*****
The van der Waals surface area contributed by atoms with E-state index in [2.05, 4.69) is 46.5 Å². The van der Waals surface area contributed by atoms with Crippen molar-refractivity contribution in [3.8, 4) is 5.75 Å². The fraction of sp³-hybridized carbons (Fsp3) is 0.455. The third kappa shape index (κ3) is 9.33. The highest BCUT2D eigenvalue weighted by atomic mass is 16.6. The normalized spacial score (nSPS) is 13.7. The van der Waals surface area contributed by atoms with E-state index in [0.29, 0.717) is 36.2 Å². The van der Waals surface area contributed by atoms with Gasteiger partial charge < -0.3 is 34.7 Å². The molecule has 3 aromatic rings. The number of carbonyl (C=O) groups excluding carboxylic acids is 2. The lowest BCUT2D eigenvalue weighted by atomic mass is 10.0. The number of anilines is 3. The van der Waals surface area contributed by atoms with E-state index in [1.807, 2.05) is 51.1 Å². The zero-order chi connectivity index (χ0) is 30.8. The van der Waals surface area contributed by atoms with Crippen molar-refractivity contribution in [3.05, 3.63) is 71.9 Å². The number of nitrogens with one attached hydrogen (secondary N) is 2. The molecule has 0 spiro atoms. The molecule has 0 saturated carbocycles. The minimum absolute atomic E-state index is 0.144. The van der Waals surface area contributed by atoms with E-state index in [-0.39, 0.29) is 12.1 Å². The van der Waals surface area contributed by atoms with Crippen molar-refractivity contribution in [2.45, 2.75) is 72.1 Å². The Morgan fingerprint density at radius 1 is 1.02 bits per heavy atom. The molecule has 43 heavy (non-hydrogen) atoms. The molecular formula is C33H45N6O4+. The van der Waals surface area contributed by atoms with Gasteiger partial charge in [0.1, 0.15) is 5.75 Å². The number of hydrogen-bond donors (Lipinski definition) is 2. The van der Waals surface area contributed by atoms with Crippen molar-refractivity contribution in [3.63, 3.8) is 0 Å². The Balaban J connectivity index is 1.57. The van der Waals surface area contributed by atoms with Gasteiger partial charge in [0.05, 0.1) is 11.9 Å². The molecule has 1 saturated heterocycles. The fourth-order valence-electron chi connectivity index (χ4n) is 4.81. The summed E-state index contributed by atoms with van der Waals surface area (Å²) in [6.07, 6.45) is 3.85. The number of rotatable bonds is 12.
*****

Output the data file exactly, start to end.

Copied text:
The van der Waals surface area contributed by atoms with E-state index in [2.05, 4.69) is 46.5 Å². The van der Waals surface area contributed by atoms with Crippen molar-refractivity contribution in [3.8, 4) is 5.75 Å². The fraction of sp³-hybridized carbons (Fsp3) is 0.455. The third kappa shape index (κ3) is 9.33. The highest BCUT2D eigenvalue weighted by atomic mass is 16.6. The normalized spacial score (nSPS) is 13.7. The van der Waals surface area contributed by atoms with E-state index in [0.29, 0.717) is 36.2 Å². The van der Waals surface area contributed by atoms with Gasteiger partial charge < -0.3 is 34.7 Å². The molecule has 3 aromatic rings. The number of carbonyl (C=O) groups excluding carboxylic acids is 2. The lowest BCUT2D eigenvalue weighted by atomic mass is 10.0. The number of anilines is 3. The van der Waals surface area contributed by atoms with E-state index in [1.807, 2.05) is 51.1 Å². The zero-order chi connectivity index (χ0) is 30.8. The van der Waals surface area contributed by atoms with Crippen molar-refractivity contribution in [3.05, 3.63) is 71.9 Å². The number of nitrogens with one attached hydrogen (secondary N) is 2. The molecule has 0 spiro atoms. The molecule has 0 saturated carbocycles. The minimum absolute atomic E-state index is 0.144. The van der Waals surface area contributed by atoms with E-state index in [-0.39, 0.29) is 12.1 Å². The van der Waals surface area contributed by atoms with Crippen molar-refractivity contribution in [2.45, 2.75) is 72.1 Å². The Morgan fingerprint density at radius 1 is 1.02 bits per heavy atom. The molecule has 43 heavy (non-hydrogen) atoms. The molecular formula is C33H45N6O4+. The van der Waals surface area contributed by atoms with Gasteiger partial charge in [0.1, 0.15) is 5.75 Å². The number of hydrogen-bond donors (Lipinski definition) is 2. The van der Waals surface area contributed by atoms with Crippen molar-refractivity contribution in [3.63, 3.8) is 0 Å². The Balaban J connectivity index is 1.57. The van der Waals surface area contributed by atoms with Gasteiger partial charge in [0.05, 0.1) is 11.9 Å². The molecule has 1 saturated heterocycles. The fourth-order valence-electron chi connectivity index (χ4n) is 4.81. The summed E-state index contributed by atoms with van der Waals surface area (Å²) in [6.07, 6.45) is 3.85. The number of rotatable bonds is 12.